top of page
  • Writer's pictureEffective Justice

Abstracts of Performers for 19th December Seminar

“The Organisation of Judicial Systems: Recent Approaches and Ancient Gripes”


Scroll down to read abstracts

Effectiveness of the International Criminal Court – From Afghan Failure to Ukrainian Hope

- by Prof. UW Patrycja Grzebyk (University of Warsaw)

The paper aims to explore three crucial issues related to international criminal justice. Firstly, the Author will analyze how the effectiveness of the ICC can be assesed. Secondly, the research will attempt to solve the question of whether the ICC effectively investigates crimes committed in the territory of Afghanistan. Lastly, the Author will present her considerations on what kinds of lessons can we learn from the Afghan example (and general ICC practice). The last posed question is of particular importance, given the current hopes related to the investigation of the situation in Ukraine.

Reconsidering the Role of Lay Magistracy within the Judicial System: A Comparative Analysis of its Regulation in Spain and England

- by Dr. Christa María Madrid Boquín (Jaume I University)

Justice of the Peace is an institution whose origin dates back to medieval times and which continues to exist in many countries. In this sense, England and Wales have an internationally characteristic system, since their Magistrates' Courts, composed mostly of lay judges, hear a considerable percentage of criminal cases. In Spain, on the contrary, the competencies of the Magistrates' Courts have been gradually reduced to the point of contemplating a legal reform that would imply their final disappearance. In this study, we would like to recall the forgotten value of Justices of the Peace and question whether the suppression of these courts in Spain is the best alternative.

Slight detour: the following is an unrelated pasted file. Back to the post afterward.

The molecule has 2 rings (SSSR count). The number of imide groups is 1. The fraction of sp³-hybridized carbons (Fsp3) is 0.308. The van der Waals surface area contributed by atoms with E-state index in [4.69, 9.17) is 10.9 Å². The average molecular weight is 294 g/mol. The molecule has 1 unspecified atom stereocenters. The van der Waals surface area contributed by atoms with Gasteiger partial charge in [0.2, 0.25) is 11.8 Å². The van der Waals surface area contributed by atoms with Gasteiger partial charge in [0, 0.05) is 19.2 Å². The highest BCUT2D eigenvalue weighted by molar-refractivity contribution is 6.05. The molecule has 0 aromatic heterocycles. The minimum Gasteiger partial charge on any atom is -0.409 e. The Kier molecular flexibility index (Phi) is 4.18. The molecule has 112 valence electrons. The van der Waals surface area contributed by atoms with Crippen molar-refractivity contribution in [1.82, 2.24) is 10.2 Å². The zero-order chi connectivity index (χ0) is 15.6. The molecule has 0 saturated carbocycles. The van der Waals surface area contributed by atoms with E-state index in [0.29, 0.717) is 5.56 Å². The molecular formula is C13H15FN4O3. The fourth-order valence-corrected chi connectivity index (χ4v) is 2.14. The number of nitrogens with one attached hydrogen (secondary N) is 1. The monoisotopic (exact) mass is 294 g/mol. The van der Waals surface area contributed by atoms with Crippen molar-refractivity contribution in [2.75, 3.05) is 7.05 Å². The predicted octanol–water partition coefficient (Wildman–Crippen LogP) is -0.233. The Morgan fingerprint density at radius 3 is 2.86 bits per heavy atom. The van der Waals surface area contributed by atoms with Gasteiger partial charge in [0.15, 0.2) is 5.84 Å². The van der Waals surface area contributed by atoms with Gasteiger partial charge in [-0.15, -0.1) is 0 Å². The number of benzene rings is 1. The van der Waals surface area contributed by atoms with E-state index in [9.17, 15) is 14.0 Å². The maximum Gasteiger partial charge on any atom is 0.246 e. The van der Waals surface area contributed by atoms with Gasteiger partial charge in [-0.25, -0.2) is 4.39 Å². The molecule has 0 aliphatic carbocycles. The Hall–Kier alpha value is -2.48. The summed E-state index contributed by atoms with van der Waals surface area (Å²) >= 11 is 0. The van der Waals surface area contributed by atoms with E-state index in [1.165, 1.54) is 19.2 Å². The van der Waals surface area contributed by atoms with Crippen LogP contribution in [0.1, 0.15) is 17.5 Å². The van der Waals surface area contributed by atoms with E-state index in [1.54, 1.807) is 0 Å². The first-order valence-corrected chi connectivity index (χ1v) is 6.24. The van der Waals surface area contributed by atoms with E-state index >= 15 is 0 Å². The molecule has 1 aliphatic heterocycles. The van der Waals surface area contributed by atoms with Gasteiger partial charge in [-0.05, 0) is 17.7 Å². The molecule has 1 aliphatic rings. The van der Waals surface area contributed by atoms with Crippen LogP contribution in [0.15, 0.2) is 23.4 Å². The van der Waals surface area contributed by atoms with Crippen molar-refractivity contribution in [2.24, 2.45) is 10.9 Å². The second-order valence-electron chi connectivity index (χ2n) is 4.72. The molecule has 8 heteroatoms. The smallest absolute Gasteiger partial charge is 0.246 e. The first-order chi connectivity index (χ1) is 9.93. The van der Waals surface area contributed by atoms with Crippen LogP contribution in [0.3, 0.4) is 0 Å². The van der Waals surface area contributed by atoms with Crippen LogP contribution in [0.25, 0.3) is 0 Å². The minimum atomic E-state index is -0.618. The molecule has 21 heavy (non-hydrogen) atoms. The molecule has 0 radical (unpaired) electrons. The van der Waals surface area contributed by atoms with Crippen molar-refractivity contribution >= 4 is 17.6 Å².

Efficiency and reeducation: criminal mediation, restorative and transitional justice. A transnational perspective

- by Mattia Cutolo (University of Salerno)

First and foremost, efficiency in criminal proceedings refers to preventing the actor from committing crimes in the future. On one hand, such a scope can be achieved by imposing a severe punishment and instilling fear in him in the case of a second offense. On the other hand, re-educating the perpetrator may achieve that goal more effectively since it would re-socialize him within the community. It requires exploring new approaches to criminal mediation, restorative justice, and transitional justice to end criminal trials: these solutions not only ensure the offender is held accountable for his actions and directly learns the harm he has caused, but they also allow him to connect with his victims, who are also an active and crucial part of the process. The report will delve into these legal tools from a transnational perspective.

An overview of the research project “Promoting Fair Justice: Innovation and Efficiency in Judicial Offices”

- by Dr. Dalila Federici (Sapienza University of Rome)